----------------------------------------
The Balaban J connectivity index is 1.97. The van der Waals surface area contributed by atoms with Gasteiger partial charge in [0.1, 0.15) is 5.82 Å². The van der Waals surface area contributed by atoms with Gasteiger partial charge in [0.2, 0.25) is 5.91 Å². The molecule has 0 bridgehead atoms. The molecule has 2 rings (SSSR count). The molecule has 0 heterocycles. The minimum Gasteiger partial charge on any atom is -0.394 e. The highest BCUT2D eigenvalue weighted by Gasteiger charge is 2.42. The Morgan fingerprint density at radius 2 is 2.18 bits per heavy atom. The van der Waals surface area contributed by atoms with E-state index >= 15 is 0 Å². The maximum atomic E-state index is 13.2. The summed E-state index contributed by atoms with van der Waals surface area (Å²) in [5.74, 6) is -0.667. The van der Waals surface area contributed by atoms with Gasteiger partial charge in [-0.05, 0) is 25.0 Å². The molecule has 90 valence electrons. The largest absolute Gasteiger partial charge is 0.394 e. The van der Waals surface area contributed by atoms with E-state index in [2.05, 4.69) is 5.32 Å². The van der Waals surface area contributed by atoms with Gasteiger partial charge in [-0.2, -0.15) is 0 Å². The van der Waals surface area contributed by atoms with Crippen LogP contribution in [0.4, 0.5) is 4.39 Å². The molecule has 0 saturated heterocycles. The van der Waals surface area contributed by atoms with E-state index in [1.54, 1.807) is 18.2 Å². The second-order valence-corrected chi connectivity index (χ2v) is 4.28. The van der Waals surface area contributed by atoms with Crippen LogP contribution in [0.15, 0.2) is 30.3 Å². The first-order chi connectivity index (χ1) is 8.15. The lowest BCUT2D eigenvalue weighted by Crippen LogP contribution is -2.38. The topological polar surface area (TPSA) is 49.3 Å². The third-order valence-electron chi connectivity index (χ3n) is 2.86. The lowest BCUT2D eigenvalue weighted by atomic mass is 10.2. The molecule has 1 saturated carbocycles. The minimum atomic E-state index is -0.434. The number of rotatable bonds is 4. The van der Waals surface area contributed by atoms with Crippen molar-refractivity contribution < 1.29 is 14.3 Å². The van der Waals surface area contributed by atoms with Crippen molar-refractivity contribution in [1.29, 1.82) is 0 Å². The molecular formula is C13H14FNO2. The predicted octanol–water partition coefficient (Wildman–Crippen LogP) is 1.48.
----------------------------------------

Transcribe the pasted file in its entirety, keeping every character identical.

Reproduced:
The Balaban J connectivity index is 1.97. The van der Waals surface area contributed by atoms with Gasteiger partial charge in [0.1, 0.15) is 5.82 Å². The van der Waals surface area contributed by atoms with Gasteiger partial charge in [0.2, 0.25) is 5.91 Å². The molecule has 0 bridgehead atoms. The molecule has 2 rings (SSSR count). The molecule has 0 heterocycles. The minimum Gasteiger partial charge on any atom is -0.394 e. The highest BCUT2D eigenvalue weighted by Gasteiger charge is 2.42. The Morgan fingerprint density at radius 2 is 2.18 bits per heavy atom. The van der Waals surface area contributed by atoms with E-state index >= 15 is 0 Å². The maximum atomic E-state index is 13.2. The summed E-state index contributed by atoms with van der Waals surface area (Å²) in [5.74, 6) is -0.667. The van der Waals surface area contributed by atoms with Gasteiger partial charge in [-0.05, 0) is 25.0 Å². The molecule has 90 valence electrons. The largest absolute Gasteiger partial charge is 0.394 e. The van der Waals surface area contributed by atoms with E-state index in [2.05, 4.69) is 5.32 Å². The van der Waals surface area contributed by atoms with Gasteiger partial charge in [-0.2, -0.15) is 0 Å². The van der Waals surface area contributed by atoms with Crippen LogP contribution in [0.4, 0.5) is 4.39 Å². The molecule has 0 saturated heterocycles. The van der Waals surface area contributed by atoms with E-state index in [1.54, 1.807) is 18.2 Å². The second-order valence-corrected chi connectivity index (χ2v) is 4.28. The van der Waals surface area contributed by atoms with Crippen LogP contribution in [0.15, 0.2) is 30.3 Å². The first-order chi connectivity index (χ1) is 8.15. The lowest BCUT2D eigenvalue weighted by Crippen LogP contribution is -2.38. The topological polar surface area (TPSA) is 49.3 Å². The third-order valence-electron chi connectivity index (χ3n) is 2.86. The lowest BCUT2D eigenvalue weighted by atomic mass is 10.2. The molecule has 1 saturated carbocycles. The minimum atomic E-state index is -0.434. The number of rotatable bonds is 4. The van der Waals surface area contributed by atoms with Crippen molar-refractivity contribution < 1.29 is 14.3 Å². The van der Waals surface area contributed by atoms with Crippen molar-refractivity contribution in [1.29, 1.82) is 0 Å². The molecular formula is C13H14FNO2. The predicted octanol–water partition coefficient (Wildman–Crippen LogP) is 1.48.